For most of its history, Consonno, located in the hills of Brianza, in the Lombardy region, was an agricultural town with a population that never surpassed 300 inhabitants. The town has its origins in the Middle Ages, but thanks to its remote location and only one road leading to the town’s entrance, Consonno never truly thrived. Despite this, an eccentric magnate named Count Mario Bagno saw a unique opportunity in this meek village.
Italy, a land whose cuisine is known world-wide thanks to gluten-rich staples such as pasta and pizza, is actually quite celiac disease friendly. Nearly one percent of Italians test positive for celiac disease, which is an intolerance for gluten, a protein found in wheat. This percentage is on par with the global average, so the increase of gluten-free options is not driven by a higher affected population in the nation. Rather it is actually wheat’s pervasiveness in Italian cuisine that has increased public awareness of the disease and has spurred the growth of the gluten-free market in the southern European peninsula. In fact, currently there are roughly 4,000 restaurants in Italy that offer senza glutine (gluten-free) options, and the number of cities throughout the country without a gluten-free restaurant is sharply decreasing.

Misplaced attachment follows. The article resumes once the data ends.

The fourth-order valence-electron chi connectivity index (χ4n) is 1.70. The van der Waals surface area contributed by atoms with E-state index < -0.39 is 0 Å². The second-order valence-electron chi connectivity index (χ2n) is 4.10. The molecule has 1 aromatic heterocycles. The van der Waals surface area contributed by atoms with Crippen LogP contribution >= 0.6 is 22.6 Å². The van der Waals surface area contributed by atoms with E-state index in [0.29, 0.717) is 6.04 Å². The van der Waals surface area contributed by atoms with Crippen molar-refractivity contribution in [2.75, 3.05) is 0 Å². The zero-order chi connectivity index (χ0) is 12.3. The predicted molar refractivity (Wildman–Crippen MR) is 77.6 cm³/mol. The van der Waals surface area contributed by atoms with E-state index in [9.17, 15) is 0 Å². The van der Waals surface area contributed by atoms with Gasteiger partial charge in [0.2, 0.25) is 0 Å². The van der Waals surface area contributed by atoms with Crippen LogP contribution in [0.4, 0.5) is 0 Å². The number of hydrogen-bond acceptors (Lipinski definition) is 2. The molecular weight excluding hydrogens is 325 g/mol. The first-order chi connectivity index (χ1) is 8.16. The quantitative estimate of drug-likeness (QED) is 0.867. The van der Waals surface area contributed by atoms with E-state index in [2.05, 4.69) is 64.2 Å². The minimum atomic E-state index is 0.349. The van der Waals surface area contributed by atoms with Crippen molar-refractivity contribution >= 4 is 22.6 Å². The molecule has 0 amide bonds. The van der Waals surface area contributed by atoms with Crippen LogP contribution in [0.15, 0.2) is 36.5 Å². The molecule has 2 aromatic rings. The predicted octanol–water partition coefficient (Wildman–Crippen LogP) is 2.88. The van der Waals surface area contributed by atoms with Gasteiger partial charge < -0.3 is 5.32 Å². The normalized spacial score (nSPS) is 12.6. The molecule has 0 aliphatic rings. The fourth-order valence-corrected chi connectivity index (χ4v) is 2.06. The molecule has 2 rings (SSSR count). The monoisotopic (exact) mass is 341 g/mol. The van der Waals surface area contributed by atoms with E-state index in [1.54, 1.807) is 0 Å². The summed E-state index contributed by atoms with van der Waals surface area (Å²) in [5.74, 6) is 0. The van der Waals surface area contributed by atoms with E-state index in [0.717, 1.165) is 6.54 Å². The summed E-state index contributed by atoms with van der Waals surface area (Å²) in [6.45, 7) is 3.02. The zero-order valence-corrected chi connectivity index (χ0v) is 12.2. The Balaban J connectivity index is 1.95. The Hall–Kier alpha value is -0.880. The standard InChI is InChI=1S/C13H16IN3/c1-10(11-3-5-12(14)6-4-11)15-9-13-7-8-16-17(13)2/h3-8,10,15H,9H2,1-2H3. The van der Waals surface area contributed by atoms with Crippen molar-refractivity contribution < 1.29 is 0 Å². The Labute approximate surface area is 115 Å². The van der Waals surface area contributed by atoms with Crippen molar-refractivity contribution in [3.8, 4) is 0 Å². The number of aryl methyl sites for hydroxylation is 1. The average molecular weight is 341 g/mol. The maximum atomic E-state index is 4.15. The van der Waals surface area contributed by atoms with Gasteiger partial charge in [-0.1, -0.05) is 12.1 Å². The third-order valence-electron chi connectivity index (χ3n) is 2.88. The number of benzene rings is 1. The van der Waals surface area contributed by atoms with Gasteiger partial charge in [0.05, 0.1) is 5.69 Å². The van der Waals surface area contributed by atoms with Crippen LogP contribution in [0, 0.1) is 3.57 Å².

In a large gorge south of Spoleto, an imposing limestone bridge arises from a sea of lush vegetation. The precise, man-made structure juxtaposes with the wild, organic flora that surrounds it to create a breathtaking panorama unforgettable to those who have the chance to admire it. Spoleto’s Ponte delle Torri (Bridge of Towers) is not only the most iconic symbol of the city, but for centuries it has been an inspiration to countless poets and artists (from famed German writer Johann Goethe to British landscape painter J.M.W. Turner, and many more).